Archive for March, 2009

GUMO Filler

Posted: March 31, 2009 in Comics
Tags: , , ,


I should be ashamed of myself, but I’m not. There’s just too much going on, so I hope this filler explains why there won’t be a comic this week. I’m not apologising, either.




…And that’s how we ended up watching The Unborn.


One of these panels is not real. Can you guess which one?



This actually happened. Worst part was, after I said it, I started giggling too.



I’m afraid I’m going to have to whore the comic out for a quick buck now and again. I gots bills to pay. Today’s comic is brought to you by the Disney Corporation: “Hating Jews Because They Don’t Buy Our Shit”.



Watchmen Review:

Q: Can Zack Snyder please fans of the most revered comic book in history while simultaneously make a film that’s accessible to those who haven’t read the 400-plus page source material?

It was always going to be a challenge. After all, it’s taken twenty-odd years to get the comic on screen. With creator Alan Moore dismissing the project as “inherently unfilmable”, it’s up to Zack Snyder to bring the same loving eye he brought to the atrociously bad-yet-pretty-to-look-at 300.

Writing a review of Watchmen is as hard as adapting it because it’s an impossible challenge. Reviews are entirely objective, the summation of one person’s opinion of hundreds of hours of work by thousands of people condensed into two hours. And in this instance, this reviewer chose deliberately to not read the comic beforehand. You see, there was an experiment at stake – this reviewer loves to play with chance – so the film was watched with a close friend who *had*read the comic and knew what to expect.

This reviewer – hell, fuck the formalities a second – *I* was left disappointed, struggling to survive to the end of a film that weighs in at almost three hours, constantly questioning the film as to why it hadn’t bothered cutting out most of the material to make a decent movie.

The characters were exceedingly bland and badly acted; all muttering gibberish as if it were an embarrassment to say, which is true in the most part, thanks to a monologue-heavy script co-written by David “Solid Snake” Hayter. The unforgivable flabby and overlong second act is excruciating to sit through, as Silk Spectre (who is not called by that name at all during the film) flits between her superpowered lover Dr Manhattan and infuriatingly boring new flame Nite Owl. Meanwhile, Rorschach, the only character with a different voice in the film, gets thrown in prison and then busted out. I just summarised an hour of film right there.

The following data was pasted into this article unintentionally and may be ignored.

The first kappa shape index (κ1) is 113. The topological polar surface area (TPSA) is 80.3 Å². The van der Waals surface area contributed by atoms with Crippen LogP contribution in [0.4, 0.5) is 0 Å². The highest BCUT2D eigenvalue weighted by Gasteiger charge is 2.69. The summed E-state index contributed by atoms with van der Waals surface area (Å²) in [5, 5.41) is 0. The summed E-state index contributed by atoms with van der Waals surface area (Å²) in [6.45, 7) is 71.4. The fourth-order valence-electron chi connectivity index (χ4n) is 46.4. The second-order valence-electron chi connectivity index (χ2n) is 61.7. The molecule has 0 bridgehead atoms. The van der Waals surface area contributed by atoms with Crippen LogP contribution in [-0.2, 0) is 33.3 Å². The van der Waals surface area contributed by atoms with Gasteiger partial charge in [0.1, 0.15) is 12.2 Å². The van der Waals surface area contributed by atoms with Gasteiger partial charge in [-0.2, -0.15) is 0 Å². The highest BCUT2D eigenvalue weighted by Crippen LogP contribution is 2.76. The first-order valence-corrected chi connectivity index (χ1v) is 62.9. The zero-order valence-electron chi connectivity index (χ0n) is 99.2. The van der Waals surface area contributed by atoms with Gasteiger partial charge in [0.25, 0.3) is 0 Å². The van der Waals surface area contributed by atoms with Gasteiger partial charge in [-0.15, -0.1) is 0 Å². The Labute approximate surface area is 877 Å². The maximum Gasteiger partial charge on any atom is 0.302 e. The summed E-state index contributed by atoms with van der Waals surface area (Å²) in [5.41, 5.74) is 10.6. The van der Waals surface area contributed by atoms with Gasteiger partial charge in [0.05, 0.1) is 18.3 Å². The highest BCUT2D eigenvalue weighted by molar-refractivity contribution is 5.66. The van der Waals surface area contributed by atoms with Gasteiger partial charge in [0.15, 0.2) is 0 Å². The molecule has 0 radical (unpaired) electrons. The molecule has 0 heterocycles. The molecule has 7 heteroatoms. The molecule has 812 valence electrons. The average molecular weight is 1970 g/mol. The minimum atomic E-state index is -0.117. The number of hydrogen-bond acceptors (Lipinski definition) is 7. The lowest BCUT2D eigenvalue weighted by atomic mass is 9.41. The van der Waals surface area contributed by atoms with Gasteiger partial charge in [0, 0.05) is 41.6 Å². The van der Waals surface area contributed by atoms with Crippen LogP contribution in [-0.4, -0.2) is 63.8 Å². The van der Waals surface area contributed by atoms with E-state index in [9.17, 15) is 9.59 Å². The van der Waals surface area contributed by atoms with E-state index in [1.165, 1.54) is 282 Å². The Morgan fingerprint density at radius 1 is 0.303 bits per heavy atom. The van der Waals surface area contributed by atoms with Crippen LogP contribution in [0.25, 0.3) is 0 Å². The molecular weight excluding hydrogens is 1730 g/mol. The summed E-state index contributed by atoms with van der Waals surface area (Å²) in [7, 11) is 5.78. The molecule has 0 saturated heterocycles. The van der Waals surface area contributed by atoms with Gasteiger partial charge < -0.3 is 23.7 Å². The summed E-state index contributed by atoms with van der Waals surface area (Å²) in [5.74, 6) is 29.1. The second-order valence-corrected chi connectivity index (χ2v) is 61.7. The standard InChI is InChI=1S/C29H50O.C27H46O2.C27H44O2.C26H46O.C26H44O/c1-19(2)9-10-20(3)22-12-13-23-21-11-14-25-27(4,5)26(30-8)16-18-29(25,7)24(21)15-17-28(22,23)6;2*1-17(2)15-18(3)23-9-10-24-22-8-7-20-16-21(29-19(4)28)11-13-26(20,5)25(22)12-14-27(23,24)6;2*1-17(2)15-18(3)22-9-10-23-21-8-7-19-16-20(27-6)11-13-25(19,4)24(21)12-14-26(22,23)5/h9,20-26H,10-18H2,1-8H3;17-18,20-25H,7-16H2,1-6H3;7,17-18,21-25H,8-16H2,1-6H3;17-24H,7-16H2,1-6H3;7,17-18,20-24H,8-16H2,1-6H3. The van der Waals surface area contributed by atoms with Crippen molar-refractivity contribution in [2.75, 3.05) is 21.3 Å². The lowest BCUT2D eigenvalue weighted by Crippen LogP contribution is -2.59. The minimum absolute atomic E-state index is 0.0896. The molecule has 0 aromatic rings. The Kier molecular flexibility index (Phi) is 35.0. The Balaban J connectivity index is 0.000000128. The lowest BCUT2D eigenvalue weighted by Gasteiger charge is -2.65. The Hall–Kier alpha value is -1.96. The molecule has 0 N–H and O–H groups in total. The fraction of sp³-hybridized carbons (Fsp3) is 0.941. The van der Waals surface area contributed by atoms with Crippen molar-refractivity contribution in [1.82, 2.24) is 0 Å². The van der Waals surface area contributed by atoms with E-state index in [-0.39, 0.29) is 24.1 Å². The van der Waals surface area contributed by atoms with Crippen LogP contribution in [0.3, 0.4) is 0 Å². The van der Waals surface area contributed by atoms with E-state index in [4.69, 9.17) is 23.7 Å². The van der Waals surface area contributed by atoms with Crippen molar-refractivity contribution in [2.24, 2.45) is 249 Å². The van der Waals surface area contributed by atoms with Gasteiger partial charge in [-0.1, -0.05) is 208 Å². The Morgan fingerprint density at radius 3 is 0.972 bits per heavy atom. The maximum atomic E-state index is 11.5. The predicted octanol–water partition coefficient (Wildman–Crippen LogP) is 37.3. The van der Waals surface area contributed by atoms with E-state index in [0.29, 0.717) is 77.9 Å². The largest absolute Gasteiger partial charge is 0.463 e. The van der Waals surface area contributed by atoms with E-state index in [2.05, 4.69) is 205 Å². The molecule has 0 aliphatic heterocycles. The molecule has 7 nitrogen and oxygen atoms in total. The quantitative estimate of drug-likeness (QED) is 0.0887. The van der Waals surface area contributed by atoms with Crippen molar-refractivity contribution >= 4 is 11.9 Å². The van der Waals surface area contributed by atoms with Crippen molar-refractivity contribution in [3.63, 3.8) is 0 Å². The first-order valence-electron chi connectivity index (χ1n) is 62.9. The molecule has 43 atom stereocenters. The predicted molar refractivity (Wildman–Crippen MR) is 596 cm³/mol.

The biggest flaw with the film is that it’s made by fans of the comic.

I’ll say that again.


Therefore plot elements, characters and scenes are liberally thrown into the film with no introduction and no explanation either. It’s almost like nobody expects the film to be seen by people who haven’t already read the comic. The biggest example of this slap in the face is towards the end of the film, when a BLUE TIGER WITH ANTLERS walks into shot and NOBODY SAYS ANYTHING. Likewise, there’s the constant appearance of Hollis Mason and his book, “Under the Hood”. Neither of these add anything to the film or are paid off in any way. So why are they in it? Like most of the scenes in the film, the answer is purely because they were in the comic. It could really have benefited from somebody detached from the comic to be involved in the filmmaking process to point at the unneeded scenes and cut them out. As it stands, we could lose half the film and not notice.